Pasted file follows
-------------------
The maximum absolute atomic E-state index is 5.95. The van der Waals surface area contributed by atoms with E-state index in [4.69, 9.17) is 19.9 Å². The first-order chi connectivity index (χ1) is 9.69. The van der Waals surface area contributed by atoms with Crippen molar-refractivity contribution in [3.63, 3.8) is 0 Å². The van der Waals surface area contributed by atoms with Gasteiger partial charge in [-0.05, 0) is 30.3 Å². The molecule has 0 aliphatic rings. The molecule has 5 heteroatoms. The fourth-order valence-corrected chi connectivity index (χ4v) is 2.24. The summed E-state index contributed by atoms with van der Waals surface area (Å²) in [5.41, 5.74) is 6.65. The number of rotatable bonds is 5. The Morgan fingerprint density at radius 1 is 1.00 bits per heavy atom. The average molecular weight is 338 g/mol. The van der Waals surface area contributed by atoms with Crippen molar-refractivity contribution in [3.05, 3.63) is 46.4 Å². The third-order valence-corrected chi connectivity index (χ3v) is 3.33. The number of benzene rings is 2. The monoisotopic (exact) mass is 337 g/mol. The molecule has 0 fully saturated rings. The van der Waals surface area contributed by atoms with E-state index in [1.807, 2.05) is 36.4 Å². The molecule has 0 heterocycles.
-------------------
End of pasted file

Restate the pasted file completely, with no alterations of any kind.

The maximum absolute atomic E-state index is 5.95. The van der Waals surface area contributed by atoms with E-state index in [4.69, 9.17) is 19.9 Å². The first-order chi connectivity index (χ1) is 9.69. The van der Waals surface area contributed by atoms with Crippen molar-refractivity contribution in [3.63, 3.8) is 0 Å². The van der Waals surface area contributed by atoms with Gasteiger partial charge in [-0.05, 0) is 30.3 Å². The molecule has 0 aliphatic rings. The molecule has 5 heteroatoms. The fourth-order valence-corrected chi connectivity index (χ4v) is 2.24. The summed E-state index contributed by atoms with van der Waals surface area (Å²) in [5.41, 5.74) is 6.65. The number of rotatable bonds is 5. The Morgan fingerprint density at radius 1 is 1.00 bits per heavy atom. The average molecular weight is 338 g/mol. The van der Waals surface area contributed by atoms with Crippen molar-refractivity contribution in [3.05, 3.63) is 46.4 Å². The third-order valence-corrected chi connectivity index (χ3v) is 3.33. The number of benzene rings is 2. The monoisotopic (exact) mass is 337 g/mol. The molecule has 0 fully saturated rings. The van der Waals surface area contributed by atoms with E-state index in [1.807, 2.05) is 36.4 Å². The molecule has 0 heterocycles.